The following Public Law practice note Produced in partnership with Jim Duffy of 1COR provides comprehensive and up to date legal information covering:
The procedure by which a public inquiry is conducted will vary significantly from one inquiry to the next. Even for inquiries established under the Inquiries Act 2005 (IA 2005), the associated inquiry rules are not particularly prescriptive as to how they ought to be conducted.
Similarly, there is a dearth of official guidance. The Cabinet Office’s Inquiries Guidance: Guidance for Inquiry Chairs and Secretaries and Sponsor Departments was described by a witness giving evidence to the House of Lords Select Committee on the Inquiries Act 2005 as ‘frankly…no use at all’.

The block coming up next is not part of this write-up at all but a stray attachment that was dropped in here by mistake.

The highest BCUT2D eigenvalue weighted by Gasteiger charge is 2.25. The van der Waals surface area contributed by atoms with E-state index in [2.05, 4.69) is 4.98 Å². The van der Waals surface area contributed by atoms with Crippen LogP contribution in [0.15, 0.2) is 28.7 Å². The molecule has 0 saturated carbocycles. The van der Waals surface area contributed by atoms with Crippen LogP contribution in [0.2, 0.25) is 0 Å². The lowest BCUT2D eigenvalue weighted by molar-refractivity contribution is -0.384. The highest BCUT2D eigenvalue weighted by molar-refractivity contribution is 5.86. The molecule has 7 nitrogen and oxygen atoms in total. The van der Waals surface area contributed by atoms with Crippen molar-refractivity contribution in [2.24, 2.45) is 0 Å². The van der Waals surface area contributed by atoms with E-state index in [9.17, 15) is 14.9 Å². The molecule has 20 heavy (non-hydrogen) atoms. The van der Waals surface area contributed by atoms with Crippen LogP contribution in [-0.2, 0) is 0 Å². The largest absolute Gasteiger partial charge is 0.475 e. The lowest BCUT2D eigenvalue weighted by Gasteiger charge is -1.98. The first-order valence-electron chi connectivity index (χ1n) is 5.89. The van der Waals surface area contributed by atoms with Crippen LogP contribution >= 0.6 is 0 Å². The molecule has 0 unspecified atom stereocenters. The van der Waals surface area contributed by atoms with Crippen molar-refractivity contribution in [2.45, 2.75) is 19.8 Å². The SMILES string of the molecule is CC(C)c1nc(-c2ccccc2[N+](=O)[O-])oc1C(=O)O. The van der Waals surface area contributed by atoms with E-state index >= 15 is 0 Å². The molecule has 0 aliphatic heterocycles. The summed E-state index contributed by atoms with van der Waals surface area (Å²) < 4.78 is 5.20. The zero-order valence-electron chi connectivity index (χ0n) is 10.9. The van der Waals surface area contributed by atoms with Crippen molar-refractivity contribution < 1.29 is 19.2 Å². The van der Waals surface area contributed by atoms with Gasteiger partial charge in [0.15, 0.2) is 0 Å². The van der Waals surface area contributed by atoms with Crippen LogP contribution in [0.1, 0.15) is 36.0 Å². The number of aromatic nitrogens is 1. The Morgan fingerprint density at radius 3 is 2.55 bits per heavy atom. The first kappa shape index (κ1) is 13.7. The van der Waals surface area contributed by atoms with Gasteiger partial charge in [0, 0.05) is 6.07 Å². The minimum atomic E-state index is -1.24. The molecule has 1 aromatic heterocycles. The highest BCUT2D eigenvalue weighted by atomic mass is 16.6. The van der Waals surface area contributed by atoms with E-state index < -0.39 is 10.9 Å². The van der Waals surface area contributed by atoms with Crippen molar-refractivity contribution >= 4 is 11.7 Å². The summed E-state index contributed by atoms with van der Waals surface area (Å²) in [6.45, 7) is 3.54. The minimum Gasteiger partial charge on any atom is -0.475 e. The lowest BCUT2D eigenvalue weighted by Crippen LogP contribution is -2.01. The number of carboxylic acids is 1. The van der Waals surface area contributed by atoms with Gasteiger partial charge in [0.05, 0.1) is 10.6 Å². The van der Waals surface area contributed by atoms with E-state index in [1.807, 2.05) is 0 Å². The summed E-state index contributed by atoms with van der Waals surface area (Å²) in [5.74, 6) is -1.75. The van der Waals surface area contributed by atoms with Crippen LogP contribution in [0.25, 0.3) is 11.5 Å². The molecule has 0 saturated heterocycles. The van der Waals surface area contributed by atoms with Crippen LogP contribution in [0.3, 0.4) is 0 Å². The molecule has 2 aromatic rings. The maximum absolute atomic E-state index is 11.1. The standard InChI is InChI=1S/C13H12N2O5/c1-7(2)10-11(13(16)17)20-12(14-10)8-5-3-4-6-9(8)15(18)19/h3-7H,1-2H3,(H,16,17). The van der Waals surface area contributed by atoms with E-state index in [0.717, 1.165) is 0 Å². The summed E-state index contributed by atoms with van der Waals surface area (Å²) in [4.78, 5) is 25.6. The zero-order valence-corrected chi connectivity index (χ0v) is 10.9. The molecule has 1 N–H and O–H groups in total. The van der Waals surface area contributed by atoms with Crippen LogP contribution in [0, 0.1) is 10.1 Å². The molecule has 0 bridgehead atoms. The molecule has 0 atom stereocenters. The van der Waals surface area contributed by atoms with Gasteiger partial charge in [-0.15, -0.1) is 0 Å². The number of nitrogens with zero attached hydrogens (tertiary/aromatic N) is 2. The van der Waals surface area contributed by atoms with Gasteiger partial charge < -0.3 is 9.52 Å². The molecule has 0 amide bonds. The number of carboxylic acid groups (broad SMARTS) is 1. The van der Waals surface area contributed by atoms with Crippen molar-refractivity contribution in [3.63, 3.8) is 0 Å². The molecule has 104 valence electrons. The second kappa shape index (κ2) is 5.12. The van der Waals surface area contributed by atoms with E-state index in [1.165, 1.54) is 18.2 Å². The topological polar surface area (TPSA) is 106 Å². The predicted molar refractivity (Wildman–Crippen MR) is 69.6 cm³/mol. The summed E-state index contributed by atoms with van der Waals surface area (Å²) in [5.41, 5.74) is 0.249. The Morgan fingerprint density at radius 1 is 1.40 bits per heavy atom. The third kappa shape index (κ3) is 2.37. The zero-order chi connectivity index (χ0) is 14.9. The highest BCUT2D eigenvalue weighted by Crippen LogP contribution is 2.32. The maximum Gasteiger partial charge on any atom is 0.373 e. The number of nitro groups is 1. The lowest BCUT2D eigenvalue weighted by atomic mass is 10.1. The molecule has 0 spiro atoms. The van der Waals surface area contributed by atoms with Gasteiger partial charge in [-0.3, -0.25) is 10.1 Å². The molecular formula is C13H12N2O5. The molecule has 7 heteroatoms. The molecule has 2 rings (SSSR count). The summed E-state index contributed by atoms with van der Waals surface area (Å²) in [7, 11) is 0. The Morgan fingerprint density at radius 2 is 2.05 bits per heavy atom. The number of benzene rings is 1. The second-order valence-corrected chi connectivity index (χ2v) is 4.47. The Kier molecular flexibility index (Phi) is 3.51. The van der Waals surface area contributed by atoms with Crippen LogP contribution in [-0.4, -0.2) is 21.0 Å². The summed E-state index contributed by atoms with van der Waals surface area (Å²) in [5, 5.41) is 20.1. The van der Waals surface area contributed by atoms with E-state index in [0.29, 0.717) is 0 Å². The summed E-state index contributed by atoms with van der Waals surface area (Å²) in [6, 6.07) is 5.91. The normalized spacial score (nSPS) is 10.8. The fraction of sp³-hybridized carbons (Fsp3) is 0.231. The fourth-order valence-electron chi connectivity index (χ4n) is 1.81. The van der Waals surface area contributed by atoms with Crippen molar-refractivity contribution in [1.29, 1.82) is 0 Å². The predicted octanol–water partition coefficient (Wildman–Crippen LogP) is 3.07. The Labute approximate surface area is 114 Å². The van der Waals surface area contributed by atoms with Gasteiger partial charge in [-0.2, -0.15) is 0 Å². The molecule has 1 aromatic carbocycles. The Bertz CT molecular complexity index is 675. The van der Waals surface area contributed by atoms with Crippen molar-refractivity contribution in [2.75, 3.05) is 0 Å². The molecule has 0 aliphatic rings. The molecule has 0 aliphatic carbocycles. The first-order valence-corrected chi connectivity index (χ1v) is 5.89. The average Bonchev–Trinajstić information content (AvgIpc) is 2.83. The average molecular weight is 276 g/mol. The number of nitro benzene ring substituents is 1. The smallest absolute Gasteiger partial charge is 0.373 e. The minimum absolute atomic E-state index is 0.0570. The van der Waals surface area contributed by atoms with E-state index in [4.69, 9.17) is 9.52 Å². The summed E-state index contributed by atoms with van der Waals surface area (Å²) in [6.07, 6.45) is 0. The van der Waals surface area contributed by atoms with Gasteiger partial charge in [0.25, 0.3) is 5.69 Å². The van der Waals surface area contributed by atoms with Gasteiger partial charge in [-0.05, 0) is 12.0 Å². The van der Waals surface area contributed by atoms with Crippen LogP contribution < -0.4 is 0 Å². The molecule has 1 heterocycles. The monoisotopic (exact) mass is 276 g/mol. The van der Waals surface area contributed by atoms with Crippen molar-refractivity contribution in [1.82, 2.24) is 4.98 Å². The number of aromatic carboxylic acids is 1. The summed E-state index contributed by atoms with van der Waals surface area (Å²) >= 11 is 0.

This Practice Note focuses on statutory rather than non-statutory inquiries. For background reading, see Practice Note: Public inquiries.
In practice most inquiries roughly follow a number of key steps:
the announcement of the inquiry, its terms of reference and the appointment of a chair/panel
the opening of the inquiry
engaging an inquiry secretary, inquiry staff, a solicitor to the inquiry and counsel to the inquiry
obtaining and securing evidence
initial investigations, scoping exercises, and relevancy checks—this usually leads to the elaboration of a list of issues
disclosure, and the issuing of any disclosure protocols
preparation of procedural and costs protocols
oral evidence, in person or by video link
warning letters, and
the publication of the inquiry report
This Practice Note will now examine some
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